Lake Võrtsjärv



Estonia’s largest inland lake

You have reached the shores of Estonia’s second largest lake. AlthoughLake Peipus is larger, it is shared between Estonia and Russia. The name of the lake (Võrtsjärv) is possibly derived from the reeds, which, known commonly as ‘võrrits’, grow plentifully along its shores.

AlthoughLake Võrtsjärv makes up 13% of the total surface area of all Estonia’s lakes, it is very shallow. Its average depth is 2.8 m and at its deepest it is 6 m.

Eighteen rivers flow into Lake Võrtsjärv,VäikeEmajõgiRiver being the main one. Taking liberties,it could be said that Lake Võrtsjärv is simply a huge widening of the Emajõgi River, whose riverbed carves a deeper canal in the otherwise shallow lake. As the river leaves the lake it is calledSuurEmajõgi River. Because it is connected to Lake Peipus and the larger Russian rivers, it is well stocked with fish – over 30 species have been recorded. The main eating fish are eel, bream, zander, perch and pike. Võrtsjärv Limnology Centre has been operating at Vehendi for over half a century.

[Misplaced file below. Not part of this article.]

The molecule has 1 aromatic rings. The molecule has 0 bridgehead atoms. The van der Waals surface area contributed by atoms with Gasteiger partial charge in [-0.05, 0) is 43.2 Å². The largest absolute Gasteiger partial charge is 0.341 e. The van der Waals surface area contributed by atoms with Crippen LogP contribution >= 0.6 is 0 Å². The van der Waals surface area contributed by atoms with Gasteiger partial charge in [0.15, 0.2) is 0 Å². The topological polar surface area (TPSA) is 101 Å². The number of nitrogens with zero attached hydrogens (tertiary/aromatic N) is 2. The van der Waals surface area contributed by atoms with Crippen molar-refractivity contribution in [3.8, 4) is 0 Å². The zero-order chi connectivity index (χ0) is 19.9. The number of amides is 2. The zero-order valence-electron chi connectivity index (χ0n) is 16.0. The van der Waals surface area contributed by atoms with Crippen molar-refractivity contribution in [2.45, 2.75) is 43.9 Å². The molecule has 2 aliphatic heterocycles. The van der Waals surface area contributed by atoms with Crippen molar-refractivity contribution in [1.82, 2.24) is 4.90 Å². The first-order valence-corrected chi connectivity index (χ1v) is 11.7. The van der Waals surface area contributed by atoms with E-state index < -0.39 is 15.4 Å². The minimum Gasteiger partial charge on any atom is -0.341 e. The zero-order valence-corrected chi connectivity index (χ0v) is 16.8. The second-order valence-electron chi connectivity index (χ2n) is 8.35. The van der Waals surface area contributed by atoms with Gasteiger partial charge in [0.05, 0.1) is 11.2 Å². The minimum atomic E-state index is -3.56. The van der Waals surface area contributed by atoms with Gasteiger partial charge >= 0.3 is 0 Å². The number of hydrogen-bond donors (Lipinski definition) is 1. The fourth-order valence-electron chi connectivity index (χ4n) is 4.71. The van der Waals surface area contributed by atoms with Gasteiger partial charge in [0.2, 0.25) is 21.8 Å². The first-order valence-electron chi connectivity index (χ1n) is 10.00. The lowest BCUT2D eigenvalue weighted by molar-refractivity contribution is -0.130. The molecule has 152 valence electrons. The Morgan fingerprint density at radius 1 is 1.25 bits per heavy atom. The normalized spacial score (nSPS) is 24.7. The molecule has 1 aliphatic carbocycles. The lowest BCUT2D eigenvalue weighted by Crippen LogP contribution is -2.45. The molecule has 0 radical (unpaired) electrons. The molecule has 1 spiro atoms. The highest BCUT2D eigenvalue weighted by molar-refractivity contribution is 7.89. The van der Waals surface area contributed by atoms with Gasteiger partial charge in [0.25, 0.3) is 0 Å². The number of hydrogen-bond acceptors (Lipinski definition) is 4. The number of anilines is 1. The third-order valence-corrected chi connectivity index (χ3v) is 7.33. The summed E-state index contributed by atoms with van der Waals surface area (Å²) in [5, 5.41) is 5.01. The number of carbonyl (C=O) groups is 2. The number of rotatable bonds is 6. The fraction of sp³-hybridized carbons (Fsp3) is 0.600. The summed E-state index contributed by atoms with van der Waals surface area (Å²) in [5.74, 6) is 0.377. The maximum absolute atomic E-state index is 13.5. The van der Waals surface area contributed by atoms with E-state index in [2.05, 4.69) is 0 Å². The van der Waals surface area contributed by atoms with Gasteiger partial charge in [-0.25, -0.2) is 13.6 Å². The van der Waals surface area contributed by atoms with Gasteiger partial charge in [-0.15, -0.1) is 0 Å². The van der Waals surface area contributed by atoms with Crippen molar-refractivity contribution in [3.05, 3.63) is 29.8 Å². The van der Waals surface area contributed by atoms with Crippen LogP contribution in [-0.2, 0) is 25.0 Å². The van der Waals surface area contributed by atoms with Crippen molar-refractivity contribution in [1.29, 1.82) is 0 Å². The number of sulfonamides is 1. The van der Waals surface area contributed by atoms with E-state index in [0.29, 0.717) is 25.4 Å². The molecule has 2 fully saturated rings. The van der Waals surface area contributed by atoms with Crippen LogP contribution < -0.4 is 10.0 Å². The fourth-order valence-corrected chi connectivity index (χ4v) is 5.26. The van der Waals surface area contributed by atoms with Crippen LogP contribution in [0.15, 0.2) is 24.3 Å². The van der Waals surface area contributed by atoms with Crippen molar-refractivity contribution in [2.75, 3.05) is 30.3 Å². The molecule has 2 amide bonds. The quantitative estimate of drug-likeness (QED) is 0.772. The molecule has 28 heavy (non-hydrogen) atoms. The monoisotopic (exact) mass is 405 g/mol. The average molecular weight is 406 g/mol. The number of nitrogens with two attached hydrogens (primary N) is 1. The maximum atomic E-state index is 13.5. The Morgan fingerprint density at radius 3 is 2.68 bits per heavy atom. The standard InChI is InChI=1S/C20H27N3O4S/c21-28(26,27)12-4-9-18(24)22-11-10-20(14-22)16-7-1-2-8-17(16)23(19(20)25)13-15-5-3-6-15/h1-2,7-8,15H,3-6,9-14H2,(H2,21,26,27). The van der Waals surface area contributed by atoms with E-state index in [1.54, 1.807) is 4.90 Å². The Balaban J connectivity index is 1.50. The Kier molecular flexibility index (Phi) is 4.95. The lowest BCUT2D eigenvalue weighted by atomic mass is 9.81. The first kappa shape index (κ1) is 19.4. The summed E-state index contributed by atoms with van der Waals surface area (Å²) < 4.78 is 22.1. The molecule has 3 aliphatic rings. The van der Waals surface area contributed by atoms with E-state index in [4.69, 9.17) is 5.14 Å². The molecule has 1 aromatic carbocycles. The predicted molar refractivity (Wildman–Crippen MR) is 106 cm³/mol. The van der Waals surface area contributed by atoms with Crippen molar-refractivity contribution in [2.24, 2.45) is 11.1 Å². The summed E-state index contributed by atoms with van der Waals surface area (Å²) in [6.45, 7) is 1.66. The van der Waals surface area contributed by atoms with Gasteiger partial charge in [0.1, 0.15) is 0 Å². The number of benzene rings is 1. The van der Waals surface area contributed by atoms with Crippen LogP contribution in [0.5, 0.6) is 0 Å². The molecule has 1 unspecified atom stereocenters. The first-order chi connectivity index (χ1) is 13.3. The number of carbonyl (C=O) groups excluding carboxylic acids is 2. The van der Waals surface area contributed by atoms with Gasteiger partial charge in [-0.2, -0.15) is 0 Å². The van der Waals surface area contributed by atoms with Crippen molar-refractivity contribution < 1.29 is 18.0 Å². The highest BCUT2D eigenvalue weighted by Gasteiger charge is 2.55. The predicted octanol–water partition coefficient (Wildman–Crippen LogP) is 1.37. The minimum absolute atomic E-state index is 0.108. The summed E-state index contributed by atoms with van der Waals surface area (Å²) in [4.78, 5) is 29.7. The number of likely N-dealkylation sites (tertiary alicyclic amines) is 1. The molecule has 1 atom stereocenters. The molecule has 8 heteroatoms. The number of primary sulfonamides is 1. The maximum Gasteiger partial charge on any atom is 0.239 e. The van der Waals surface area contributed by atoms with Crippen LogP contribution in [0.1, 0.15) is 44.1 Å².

Emajõgiriver, which rises to cover a large area in spring, is also an important route for migrating birds. Very large numbers of bean geese and greater white fronted geese stop beside Lake Võrtsjärv. The lake is also a very important stop-over point for smew. Many bitterns, almost a tenth of all Estonia’s birds, nest among the reeds along the shore of Lake Võrtsjärv. One can often see white-tailed eagles and ospreys flying above the water. Võrtsjärv Nature Reserve, which extends to the adjacent flood-meadows, constructed wetlands and polders, was created for the preservation of the lake’s ecosystem and belongs to the Natura 2000 network.

If you visitLake Võrtsjärvyou should also try sailing a local traditional sailing boat called a ‘kale’.